Sometime around then, I met a kid from the UK, and of course my first question was, “omigod, have you ever heard of this show Doctor Who?” He gave me the strangest look: “OF COURSE I’ve heard of Doctor Who. Who has never heard of Doctor Who?” …because, as I later learned, every single kid in the UK grew up watching it. I actually think the show’s obscurity in the US was a real gift to kids like us, because it gave us that thrilling experience of discovering something utterly strange and wonderful that we’d never dreamed existed, that was a real challenge to wrap our head around, and that, for at least the first few weeks we watched it, seemed to have arrived exactly as the Doctor does: out of nowhere, with no warning, a gift from the stars, for us and us alone.

  4. Sarah Keever Thompson

    I was totally lost when I first started watching Doctor Who as well but I watched it every week on KDIN in Des Moines. I found a guidebook by Jean-Marc Lofficer after a few months, and started meeting fellow Whovians at cons. I remember being surprised that there was an R in TARDIS. Because of their English accents, I thought that they were saying TADIS!

    • That’s great! I had such a disconnect the first month or so I was watching that I didn’t realize that the blue box and the TARDIS were even the same thing. More on that in these pages soon.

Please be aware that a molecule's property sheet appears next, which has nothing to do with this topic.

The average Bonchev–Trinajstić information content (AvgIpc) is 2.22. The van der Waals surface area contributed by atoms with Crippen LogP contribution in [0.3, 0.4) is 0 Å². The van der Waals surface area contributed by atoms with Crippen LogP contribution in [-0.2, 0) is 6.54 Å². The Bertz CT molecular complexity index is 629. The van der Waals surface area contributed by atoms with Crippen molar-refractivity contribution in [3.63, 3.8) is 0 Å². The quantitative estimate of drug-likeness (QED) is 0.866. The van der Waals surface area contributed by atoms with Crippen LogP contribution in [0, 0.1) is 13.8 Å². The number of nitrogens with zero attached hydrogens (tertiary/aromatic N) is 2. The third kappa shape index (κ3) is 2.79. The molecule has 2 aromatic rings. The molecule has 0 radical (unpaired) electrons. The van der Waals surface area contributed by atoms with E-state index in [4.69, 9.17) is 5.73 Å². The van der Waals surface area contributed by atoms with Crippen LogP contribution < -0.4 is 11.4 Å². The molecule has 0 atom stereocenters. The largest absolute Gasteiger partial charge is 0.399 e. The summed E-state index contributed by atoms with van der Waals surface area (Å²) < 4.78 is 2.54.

5. Great piece! I came to “Doctor Who” on our local PBS station, as did so many others here, and so I first saw the modern Cybermen before getting a chance to see them in “The Tenth Planet” and their other early stories. By the time they started showing those early stories, I’d read about them and seen pictures of them, and it was so cool to actually see them in – well, not in the flesh so to speak, but to see just how sinister they were when they first came on the scene.

  6. christmastv

    I’ve been a long time fan of Doctor Who, watching since the Tom Baker days. The Cybermen are a favorite but in the early days of the series, I think they were better in theory and concept than in the actual episodes. But 30-40 years ago, we were culturally more on the same page about being frightened by computers/robots taking over humanity. It’s difficult to remember that same fear now. Thanks for the reminder–the ten year old in me is grateful 🙂

  7. “Harry Sullivan is an imbecile!” Way back in 1981-ish, my Uncle Roger gave me a copy of the Invasion of the Dinosaurs novelization. He told me that it was based on a show on our local PBS station, WXXI in Rochester, NY. So, I tuned in (I was 8) and I loved it! Revenge was one of the first ones I saw and I really thought it was the bee’s knees. As the years of gone on and I cycle my way through the series again and again, it clearly isn’t a superb example of Doctor Who. But, I quite enjoy it. I liked the return to the beacon, the Cybermat, the bombs strapped to everyone’s chests and the cool “infected” effect. I remember being super worried for Sarah Jane and thinking Harry was cool. OK, I still quite like it. Who am I kidding? Thanks for writing this.